In those cases where a client wants to provide for a spouse that is not the parent of the client’s children (at the very least to avoid an elective-share claim), Florida law specifically provides a very useful tool in the form of an “elective share trust.” Similar to the QTIP trust now familiar to most estate planners, an elective share trust allows a client to provide for a surviving spouse for life – but retain control over the ultimate disposition of these assets when the surviving spouse passes away. This type of trust is also effective as a “stand by” mechanism to capture any additional estate assets in trust that may be necessary to satisfy an elective share claim. For example:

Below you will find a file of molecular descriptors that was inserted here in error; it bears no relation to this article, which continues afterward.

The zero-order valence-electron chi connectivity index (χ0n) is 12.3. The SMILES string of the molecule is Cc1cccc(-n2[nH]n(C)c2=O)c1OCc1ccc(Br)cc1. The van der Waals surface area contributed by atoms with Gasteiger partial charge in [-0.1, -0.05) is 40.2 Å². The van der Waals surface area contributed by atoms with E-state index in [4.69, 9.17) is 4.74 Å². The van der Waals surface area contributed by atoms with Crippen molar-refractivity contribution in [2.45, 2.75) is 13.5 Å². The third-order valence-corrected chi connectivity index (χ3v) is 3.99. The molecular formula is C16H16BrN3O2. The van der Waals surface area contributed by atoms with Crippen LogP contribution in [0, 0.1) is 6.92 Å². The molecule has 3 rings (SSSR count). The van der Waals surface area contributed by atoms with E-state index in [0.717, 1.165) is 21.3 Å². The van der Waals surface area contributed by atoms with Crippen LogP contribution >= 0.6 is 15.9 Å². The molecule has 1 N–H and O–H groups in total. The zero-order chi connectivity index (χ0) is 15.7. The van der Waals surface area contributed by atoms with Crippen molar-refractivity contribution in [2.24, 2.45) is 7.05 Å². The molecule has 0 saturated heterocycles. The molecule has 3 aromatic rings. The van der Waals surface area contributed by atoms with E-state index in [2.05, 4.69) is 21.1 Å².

Despite any other provision of this Trust Agreement, if my wife or her designated representative elects the Elective Share in my estate, any trust created under this Trust and not qualifying for the federal marital deduction in which my wife is a beneficiary will be divided into two parts, with the least amount of that trust as is needed to satisfy the balance of the Elective Share unpaid by other sources under Section 732.2075 of the Florida Statutes being held as a separate trust (the “Elective Share Trust”) and administered so as to qualify under Section 732.2025 of the Florida Statutes (including the right for my wife to require the Trustee to make the trust property productive or to convert it within a reasonable time). Unless the original trust already provides for a qualifying invasion power or a qualifying power of appointment for my wife, the Personal Representative in its discretion may elect to create an invasion power for the Elective Share Trust for purposes of valuation under Section 732.2095 of the Florida Statutes. If an invasion power is created, the Personal Representative shall designate that such a power is to apply by filing a notice with my wife and in the probate court within 6 months after the election by my wife of the Elective Share.